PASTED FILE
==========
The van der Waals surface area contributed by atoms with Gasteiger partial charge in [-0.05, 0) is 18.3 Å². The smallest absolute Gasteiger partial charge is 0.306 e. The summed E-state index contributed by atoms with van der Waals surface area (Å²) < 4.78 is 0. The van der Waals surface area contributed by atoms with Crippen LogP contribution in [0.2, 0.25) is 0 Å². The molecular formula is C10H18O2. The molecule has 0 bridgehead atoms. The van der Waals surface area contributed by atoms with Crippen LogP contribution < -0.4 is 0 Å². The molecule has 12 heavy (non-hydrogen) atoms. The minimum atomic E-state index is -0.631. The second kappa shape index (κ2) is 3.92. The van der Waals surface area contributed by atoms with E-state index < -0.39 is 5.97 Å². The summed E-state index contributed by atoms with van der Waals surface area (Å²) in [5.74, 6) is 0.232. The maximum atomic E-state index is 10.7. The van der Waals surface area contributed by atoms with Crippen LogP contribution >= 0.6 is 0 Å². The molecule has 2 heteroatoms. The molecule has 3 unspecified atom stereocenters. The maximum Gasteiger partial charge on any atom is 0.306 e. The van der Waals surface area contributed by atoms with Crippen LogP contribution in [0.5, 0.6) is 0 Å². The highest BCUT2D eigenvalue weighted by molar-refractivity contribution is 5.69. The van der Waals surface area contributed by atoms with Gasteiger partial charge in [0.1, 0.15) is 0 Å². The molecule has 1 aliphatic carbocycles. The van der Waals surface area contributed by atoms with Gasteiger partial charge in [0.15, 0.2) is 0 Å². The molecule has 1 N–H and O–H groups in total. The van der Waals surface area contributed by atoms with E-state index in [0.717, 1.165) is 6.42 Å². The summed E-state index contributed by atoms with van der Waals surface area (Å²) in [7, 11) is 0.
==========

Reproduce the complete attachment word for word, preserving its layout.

The van der Waals surface area contributed by atoms with Gasteiger partial charge in [-0.05, 0) is 18.3 Å². The smallest absolute Gasteiger partial charge is 0.306 e. The summed E-state index contributed by atoms with van der Waals surface area (Å²) < 4.78 is 0. The van der Waals surface area contributed by atoms with Crippen LogP contribution in [0.2, 0.25) is 0 Å². The molecular formula is C10H18O2. The molecule has 0 bridgehead atoms. The van der Waals surface area contributed by atoms with Crippen LogP contribution < -0.4 is 0 Å². The molecule has 12 heavy (non-hydrogen) atoms. The minimum atomic E-state index is -0.631. The second kappa shape index (κ2) is 3.92. The van der Waals surface area contributed by atoms with E-state index < -0.39 is 5.97 Å². The summed E-state index contributed by atoms with van der Waals surface area (Å²) in [5.74, 6) is 0.232. The maximum atomic E-state index is 10.7. The van der Waals surface area contributed by atoms with Crippen LogP contribution >= 0.6 is 0 Å². The molecule has 2 heteroatoms. The molecule has 3 unspecified atom stereocenters. The maximum Gasteiger partial charge on any atom is 0.306 e. The van der Waals surface area contributed by atoms with Crippen LogP contribution in [0.5, 0.6) is 0 Å². The highest BCUT2D eigenvalue weighted by molar-refractivity contribution is 5.69. The van der Waals surface area contributed by atoms with Gasteiger partial charge in [0.1, 0.15) is 0 Å². The molecule has 1 aliphatic carbocycles. The van der Waals surface area contributed by atoms with Gasteiger partial charge in [0.15, 0.2) is 0 Å². The molecule has 1 N–H and O–H groups in total. The van der Waals surface area contributed by atoms with E-state index in [0.717, 1.165) is 6.42 Å². The summed E-state index contributed by atoms with van der Waals surface area (Å²) in [7, 11) is 0.